Archive for January 19th, 2011

Temple Grandin: The World Needs All Kinds of Minds

by Katie Bowell, Curator of Cultural Interpretation

If you watched the 2011 Golden Globes last Sunday, you may have spotted Dr. Temple Grandin in the audience. The HBO movie about her life, Temple Grandin, was up for more awards (and Claire Danes won for her portrayal of Dr. Grandin) after walking away with seven Emmy’s last year.

In a year in which so many people were exposed to Dr. Grandin’s work as an animal scientist, author and autism activist, we consider ourselves very lucky to have such a fantastic (and famous!) resource and supporter of the new museum right here in Fort Collins.

Here’s Dr. Grandin’s inspiring 2010 Ted Talk on why the worlds needs all sorts of thinkers.

 

From the Archive: Looking at the Past Through…Yellow-Colored Glasses?

by Lesley Drayton, Curator, Local History Archive

Have you ever opened an old family album only to find that the vibrant hues from your color photos have turned a sickly yellow and orange? Well, you’re not alone. Many historic color photographs, especially those from the early days of snapshot photography when color film was first widely available for personal use, have faded due to unstable color dyes, photo papers, and/or processing techniques. Exposure to years of light if the photos have been on display often exacerbates discoloration and fading of color pictures.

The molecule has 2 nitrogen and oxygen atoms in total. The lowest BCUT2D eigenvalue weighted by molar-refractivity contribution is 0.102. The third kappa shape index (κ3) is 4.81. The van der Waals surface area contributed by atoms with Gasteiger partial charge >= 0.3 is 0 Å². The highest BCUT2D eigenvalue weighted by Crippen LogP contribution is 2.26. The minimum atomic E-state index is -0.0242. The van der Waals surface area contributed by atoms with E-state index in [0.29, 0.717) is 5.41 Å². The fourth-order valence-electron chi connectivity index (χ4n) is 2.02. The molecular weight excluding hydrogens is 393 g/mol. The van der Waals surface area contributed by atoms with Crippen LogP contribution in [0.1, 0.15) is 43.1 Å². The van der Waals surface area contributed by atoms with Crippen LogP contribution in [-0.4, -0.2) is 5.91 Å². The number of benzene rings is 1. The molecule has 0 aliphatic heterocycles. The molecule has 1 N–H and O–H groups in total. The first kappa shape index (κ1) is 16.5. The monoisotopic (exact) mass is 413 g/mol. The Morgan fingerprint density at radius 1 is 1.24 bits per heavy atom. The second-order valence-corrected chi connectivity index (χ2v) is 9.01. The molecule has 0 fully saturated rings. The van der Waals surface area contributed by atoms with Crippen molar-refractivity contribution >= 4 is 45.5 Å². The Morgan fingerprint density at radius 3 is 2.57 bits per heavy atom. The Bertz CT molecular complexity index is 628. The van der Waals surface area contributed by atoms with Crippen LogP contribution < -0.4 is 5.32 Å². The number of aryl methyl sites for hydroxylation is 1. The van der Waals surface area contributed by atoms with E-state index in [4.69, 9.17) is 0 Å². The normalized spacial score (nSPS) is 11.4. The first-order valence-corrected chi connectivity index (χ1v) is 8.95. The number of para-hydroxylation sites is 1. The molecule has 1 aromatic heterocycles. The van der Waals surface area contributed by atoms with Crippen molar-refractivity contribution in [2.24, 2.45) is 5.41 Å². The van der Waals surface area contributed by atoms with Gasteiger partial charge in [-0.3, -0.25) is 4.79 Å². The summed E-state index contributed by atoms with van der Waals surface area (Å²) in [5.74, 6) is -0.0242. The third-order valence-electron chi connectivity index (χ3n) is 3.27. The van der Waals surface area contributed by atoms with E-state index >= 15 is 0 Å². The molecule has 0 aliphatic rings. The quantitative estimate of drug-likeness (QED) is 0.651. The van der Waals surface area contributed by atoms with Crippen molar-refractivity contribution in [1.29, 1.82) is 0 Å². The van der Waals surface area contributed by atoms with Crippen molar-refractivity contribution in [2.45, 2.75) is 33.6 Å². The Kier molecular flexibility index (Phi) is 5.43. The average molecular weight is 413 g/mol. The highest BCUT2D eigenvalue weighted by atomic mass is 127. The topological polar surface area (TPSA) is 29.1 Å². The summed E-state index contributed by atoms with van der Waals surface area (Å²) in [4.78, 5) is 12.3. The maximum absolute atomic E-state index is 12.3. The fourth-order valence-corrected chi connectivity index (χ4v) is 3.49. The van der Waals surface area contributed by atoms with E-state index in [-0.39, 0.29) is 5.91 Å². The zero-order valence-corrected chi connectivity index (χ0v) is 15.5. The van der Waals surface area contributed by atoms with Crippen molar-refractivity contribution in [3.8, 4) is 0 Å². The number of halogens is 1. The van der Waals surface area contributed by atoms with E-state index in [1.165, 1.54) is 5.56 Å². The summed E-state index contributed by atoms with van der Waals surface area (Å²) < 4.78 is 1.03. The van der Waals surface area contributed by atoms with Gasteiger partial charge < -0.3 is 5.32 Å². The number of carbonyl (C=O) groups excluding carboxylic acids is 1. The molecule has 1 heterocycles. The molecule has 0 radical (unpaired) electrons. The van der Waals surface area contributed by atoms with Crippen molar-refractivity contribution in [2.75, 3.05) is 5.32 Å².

While I was looking through some historic photos of Loveland last week, I came across a group of lemon-yellow photographs. Here are two examples:

Loveland High School
Lake in Loveland

The backs of the photos indicated that they were processed in 1951 on Kodacolor film. I decided to do a little research on Kodacolor using my trusty copy of The Permanence and Care of Color Photographs by Henry Wilhelm.

Wilhelm has no affection for Kodacolor film. In a section of the book entitled “The Totally Lost Kodacolor Era of 1942-1953” he states that he “does not know of a single Kodacolor print taken from 1943 until 1953…that survives today in reasonable condition; all have faded and developed an ugly, overall orange or yellow stain regardless of whether they were exposed to light on display or kept in the dark in albums…These hundreds of millions – or perhaps billions – of Kodacolor prints and negatives represent the first great era of color photography to be totally lost.”

Wilhelm cites unstable magenta dye-forming color couplers that remained in the prints after processing as the chief culprit in the yellowing effect. Conversely, most images made from the famous Kodachrome film seemed to have fared far better than their Kodacolor counterparts.

Do you have any Kodacolor prints in your family albums? How about Kodachrome slides? How have they held up over time?


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